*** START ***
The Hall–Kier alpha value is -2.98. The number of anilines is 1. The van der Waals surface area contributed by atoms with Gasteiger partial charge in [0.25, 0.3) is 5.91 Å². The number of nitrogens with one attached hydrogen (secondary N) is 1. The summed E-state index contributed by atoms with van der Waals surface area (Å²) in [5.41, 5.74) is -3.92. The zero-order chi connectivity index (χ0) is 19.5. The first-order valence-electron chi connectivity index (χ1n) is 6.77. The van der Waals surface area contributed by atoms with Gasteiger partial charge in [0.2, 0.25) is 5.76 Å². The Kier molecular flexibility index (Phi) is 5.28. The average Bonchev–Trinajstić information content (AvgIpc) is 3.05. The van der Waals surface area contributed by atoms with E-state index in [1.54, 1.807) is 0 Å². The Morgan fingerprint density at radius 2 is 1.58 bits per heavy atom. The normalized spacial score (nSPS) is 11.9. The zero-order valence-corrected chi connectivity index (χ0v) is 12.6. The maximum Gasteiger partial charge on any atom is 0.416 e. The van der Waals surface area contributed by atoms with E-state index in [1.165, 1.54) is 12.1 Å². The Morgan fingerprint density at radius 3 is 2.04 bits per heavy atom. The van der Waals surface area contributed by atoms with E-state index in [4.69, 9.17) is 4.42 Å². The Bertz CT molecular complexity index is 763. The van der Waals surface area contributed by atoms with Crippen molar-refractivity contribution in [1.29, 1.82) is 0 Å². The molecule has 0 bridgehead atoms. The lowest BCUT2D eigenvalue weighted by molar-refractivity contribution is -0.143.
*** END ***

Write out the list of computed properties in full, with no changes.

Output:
The Hall–Kier alpha value is -2.98. The number of anilines is 1. The van der Waals surface area contributed by atoms with Gasteiger partial charge in [0.25, 0.3) is 5.91 Å². The number of nitrogens with one attached hydrogen (secondary N) is 1. The summed E-state index contributed by atoms with van der Waals surface area (Å²) in [5.41, 5.74) is -3.92. The zero-order chi connectivity index (χ0) is 19.5. The first-order valence-electron chi connectivity index (χ1n) is 6.77. The van der Waals surface area contributed by atoms with Gasteiger partial charge in [0.2, 0.25) is 5.76 Å². The Kier molecular flexibility index (Phi) is 5.28. The average Bonchev–Trinajstić information content (AvgIpc) is 3.05. The van der Waals surface area contributed by atoms with E-state index in [1.54, 1.807) is 0 Å². The Morgan fingerprint density at radius 2 is 1.58 bits per heavy atom. The normalized spacial score (nSPS) is 11.9. The zero-order valence-corrected chi connectivity index (χ0v) is 12.6. The maximum Gasteiger partial charge on any atom is 0.416 e. The van der Waals surface area contributed by atoms with E-state index in [1.165, 1.54) is 12.1 Å². The Morgan fingerprint density at radius 3 is 2.04 bits per heavy atom. The van der Waals surface area contributed by atoms with E-state index in [4.69, 9.17) is 4.42 Å². The Bertz CT molecular complexity index is 763. The van der Waals surface area contributed by atoms with Crippen molar-refractivity contribution in [1.29, 1.82) is 0 Å². The molecule has 0 bridgehead atoms. The lowest BCUT2D eigenvalue weighted by molar-refractivity contribution is -0.143.